2. Rock2

    Rock2 New Member

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    No way of knowing but I can't imagine that Japan would just bully through a citizenship in 2 years to a guy with no Japanese heritage, no history of living there and can't speak the language. I know they don't produce a lot of winter olympic medals, but I doubt the Federation would be that desperate.

    If they don't go that pretty much kills Team Japan's hope for a team medal.

    I love T/T, but I just have to think that their bronze was like the Dube/Davison situation in 2008. Enough teams sucked so they snuck through for their one world medal. I don't think we'll see them again on the world podium (except maybe at worlds on the Olympic year) and the JSF probably knows they are long shot...so I'm not sure they will have enough advocates to push this through.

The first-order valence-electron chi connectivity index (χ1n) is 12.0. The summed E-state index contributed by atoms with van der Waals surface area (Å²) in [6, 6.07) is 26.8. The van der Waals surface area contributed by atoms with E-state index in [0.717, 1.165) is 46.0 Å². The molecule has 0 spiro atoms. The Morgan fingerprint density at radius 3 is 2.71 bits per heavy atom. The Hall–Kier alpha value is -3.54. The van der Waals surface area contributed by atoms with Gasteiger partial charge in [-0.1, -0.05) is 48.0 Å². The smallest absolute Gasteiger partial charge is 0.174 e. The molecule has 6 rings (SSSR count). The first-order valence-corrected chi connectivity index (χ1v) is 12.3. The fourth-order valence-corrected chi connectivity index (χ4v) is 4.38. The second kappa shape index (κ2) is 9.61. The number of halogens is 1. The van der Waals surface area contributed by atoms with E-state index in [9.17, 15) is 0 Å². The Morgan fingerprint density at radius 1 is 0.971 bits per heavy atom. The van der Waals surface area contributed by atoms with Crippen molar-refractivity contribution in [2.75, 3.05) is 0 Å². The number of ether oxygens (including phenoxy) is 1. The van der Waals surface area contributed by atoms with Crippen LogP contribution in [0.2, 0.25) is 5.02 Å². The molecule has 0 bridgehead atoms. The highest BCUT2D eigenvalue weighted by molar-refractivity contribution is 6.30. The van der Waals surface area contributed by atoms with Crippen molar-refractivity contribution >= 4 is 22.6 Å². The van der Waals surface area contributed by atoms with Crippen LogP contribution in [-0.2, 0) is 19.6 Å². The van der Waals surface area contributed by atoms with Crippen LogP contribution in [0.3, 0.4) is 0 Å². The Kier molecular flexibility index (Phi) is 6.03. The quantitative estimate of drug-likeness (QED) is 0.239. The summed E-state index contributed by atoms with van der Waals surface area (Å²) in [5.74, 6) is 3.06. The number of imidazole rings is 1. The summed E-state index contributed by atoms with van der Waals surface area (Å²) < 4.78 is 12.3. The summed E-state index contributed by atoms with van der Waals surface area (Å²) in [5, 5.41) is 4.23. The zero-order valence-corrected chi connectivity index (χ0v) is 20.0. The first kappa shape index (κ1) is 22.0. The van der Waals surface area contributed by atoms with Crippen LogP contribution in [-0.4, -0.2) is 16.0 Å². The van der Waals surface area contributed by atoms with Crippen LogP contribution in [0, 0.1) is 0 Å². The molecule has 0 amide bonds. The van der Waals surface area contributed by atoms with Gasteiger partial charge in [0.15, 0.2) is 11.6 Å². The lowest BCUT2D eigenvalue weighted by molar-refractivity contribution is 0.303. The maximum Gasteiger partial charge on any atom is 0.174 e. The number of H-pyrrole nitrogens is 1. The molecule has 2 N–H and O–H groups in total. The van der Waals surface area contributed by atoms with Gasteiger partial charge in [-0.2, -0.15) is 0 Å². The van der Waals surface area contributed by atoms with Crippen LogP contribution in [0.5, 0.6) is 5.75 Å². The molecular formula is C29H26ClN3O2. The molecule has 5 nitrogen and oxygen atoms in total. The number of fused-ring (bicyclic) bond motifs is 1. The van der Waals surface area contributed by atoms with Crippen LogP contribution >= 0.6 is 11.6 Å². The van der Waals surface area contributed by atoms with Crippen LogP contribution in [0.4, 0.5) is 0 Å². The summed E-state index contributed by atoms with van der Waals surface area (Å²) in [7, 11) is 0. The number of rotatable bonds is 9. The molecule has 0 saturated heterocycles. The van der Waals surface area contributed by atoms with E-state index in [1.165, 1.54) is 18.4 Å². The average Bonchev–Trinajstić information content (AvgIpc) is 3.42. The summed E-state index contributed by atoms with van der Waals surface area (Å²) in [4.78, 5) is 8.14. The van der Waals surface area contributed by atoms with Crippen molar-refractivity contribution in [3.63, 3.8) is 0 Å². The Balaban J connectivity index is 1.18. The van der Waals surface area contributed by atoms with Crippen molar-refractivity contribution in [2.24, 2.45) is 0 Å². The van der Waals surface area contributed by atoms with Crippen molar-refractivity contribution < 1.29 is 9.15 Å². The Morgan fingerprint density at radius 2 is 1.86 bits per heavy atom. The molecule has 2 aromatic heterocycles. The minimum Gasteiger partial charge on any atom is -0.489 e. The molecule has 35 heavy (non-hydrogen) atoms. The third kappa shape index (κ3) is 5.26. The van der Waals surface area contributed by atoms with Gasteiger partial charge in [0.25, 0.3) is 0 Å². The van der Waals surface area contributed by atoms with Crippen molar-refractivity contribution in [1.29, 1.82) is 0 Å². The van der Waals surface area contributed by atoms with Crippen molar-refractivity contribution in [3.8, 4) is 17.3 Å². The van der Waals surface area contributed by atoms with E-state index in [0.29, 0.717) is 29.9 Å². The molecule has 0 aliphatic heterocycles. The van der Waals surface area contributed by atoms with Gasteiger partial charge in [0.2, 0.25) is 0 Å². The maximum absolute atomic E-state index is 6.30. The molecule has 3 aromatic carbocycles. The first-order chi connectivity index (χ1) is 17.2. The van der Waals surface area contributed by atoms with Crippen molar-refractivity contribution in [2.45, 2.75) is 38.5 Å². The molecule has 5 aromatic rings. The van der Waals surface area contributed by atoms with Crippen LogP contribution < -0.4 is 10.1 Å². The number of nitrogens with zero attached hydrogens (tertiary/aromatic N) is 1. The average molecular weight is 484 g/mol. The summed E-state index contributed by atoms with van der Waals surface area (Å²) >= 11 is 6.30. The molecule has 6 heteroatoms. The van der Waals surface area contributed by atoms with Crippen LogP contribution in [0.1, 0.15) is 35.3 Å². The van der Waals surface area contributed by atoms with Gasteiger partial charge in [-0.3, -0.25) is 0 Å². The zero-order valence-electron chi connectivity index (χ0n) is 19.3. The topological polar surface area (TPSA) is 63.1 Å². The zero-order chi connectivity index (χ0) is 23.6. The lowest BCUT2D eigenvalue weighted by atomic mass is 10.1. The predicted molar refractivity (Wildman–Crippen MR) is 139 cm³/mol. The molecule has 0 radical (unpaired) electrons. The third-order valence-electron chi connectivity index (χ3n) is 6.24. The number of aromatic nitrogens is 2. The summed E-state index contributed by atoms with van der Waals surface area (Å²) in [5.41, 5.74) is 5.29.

3. Ziggy

    Ziggy Well-Known Member

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    Tran earned Japan their first ever World championship medal in Pairs and have been earning good international results for a number of years now.

    Why shouldn't he gain citizenship based on his services to Japan?

    Yes, I know that this law has not been invoked in the past and it's extremely unlikely to get invoked now but why shouldn't it? *stomps his feet like a Rumpelstiltskin*

    Takahashi/Tran had two extremely well choreographed programs this season, both full of transitions. Probably the best programs of the season and with the exception of some of S/S' work, one of the best I have seen ever in pair skating.